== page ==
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Paul Zipser Doesn’t Have a Great Nickname Yet, but It’s Only a Matter of Time

Everything you need to know to jump on the German’s bandwagon

(Getty Images/Ringer illustration)
(Getty Images/Ringer illustration)

I didn’t expect much from the Chicago Bulls in the playoffs. They were a moribund outfit rife with internal squabbling that squeaked into the playoffs on the final day of the season. And yet they’ve straight-up walloped the top-seeded Celtics, taking a 2–0 lead with two wins in Boston.

In the offseason, the Bulls pitched themselves as having three alphas — Jimmy Butler, Dwyane Wade, and Rajon Rondo. Tuesday night, we found out they have four: German rookie Paul Zipser came off the bench and confounded the Celtics with 16 points:

It would’ve been a career high were it not for a 21-point explosion in the last game of the season, a 39-point win over the Nets. (He is, I suppose, a Game 82 All-Star.) There are few things I love more than players most NBA fans haven’t heard of turning into pivotal factors in playoff series, so when they do, I’ll tell you everything you need to know about them.

Origin Story

Zipser is from Heidelberg, home to a really famous university, Michael Fassbender, and one of Germany’s most historically successful basketball teams. He played for them as a youth and in 2013 was signed by Bayern Munich, which you probably assume is dominant since their soccer team is world famous. They’re not! They didn’t win a Basketball Bundesliga title between 1955 and 2014. They won the championship in Zipser’s first year — we can presume the Bulls will do the same — and it’s the only time since 2009 that the BBL was not won by Brose Bamberg, known until August 2016 as the Brose Baskets. (If you think “Brose Baskets” is a dumb name for a team, please examine the fact that our league has a team called the Brooklyn Nets.)

He was born with an extra bone in his foot, which sounds like a superhero’s awesome backstory, but, like most mutations, actually sucks. It caused him intense pain and discomfort while playing, and he missed most of the 2012–13 season before he began wearing a special shoe to help him cope. Imagine that — a rookie with his own signature shoe!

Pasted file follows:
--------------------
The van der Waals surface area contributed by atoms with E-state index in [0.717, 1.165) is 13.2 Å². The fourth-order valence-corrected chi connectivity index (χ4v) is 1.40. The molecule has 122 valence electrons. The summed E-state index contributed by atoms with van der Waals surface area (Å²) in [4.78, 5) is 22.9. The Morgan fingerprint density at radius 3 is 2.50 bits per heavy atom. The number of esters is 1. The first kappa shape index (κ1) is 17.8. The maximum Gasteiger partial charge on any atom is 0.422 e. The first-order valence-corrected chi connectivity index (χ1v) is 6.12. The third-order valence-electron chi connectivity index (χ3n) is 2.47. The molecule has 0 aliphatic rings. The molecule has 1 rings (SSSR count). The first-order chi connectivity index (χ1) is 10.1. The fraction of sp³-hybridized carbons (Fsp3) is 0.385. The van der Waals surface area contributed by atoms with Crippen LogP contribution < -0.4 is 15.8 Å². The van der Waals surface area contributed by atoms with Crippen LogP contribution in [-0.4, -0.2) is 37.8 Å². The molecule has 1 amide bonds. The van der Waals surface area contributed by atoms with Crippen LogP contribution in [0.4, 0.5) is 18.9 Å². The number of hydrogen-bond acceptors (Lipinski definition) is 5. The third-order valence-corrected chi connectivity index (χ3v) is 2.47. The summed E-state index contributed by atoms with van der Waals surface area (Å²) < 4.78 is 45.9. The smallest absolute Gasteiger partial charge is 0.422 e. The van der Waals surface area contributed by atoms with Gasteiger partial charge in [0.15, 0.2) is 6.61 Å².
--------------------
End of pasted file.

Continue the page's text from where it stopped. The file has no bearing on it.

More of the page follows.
Zipser was projected as the 34th pick in the NBA draft by DraftExpress; the Bulls got a relative steal by picking him 48th. Perhaps other teams assumed he was in his mid-30s, like I did the first time I saw him play. (He’s 23.)

Swag Factor

Zipser owns a Fresh Prince sweatshirt:

Or, at least he owns a sweatshirt with a picture of Will Smith on it that’s colored in a way to remind us of the Fresh Prince. That’s an old-looking Will, isn’t it? Anyway, here is 10 minutes of Der Prinz von Bel-Air. Apparently, there was no way to translate Will’s freshness into German.

Judging from German YouTube uploads, it doesn’t appear they tried to dub the theme song. I wonder how the dubbers handled Will momentarily believing Carlton was German when Carlton was attempting to say he was a virgin.

Although it’s possible Paul just watched in English — after all, it’s the language he’s chosen for screaming “AND-OOOOOOONE.”

Zipser doesn’t yet have a commonly accepted nickname. THE ZIPPER seems obvious, but it just doesn’t work. We tend to mention zippers only in the context of dudes sloppily returning from pisses and people scandalously removing clothing. Why no love for their excellent work fastening so many items every day? Maybe ZIPLOC, if he becomes known as a defensive specialist.

Something About Basketball

Zipser didn’t play much at the beginning of the season, falling behind Doug McDermott and other first-round picks in the depth chart. But he started getting playing time in January and joined the starting five in March; he’s now firmly locked in as the team’s sixth man.

European players have been commonplace in the NBA for over 20 years now, yet there’s still an overriding assumption that Euro imports will be 3-point specialists or stiff bigs or somehow “soft.” That doesn’t apply to Zipser, a 6-foot-8 wing with a versatile skill set on both ends of the floor. He can hit 3s, though this season he shot only 33.3 percent from deep, and he can also blow by defenders who close out too aggressively. His strongest asset is his ability to defend.

Please enjoy the several ferocious dunks in this highlight video, which, like almost all highlight videos, features Nelly’s “Here Comes the Boom.”

Zipser has been getting routine NBA minutes for only a month. Now he’s posting near-career highs while helping wipe the supposed best team in the Eastern Conference out of the playoffs. We have to come up with a better nickname.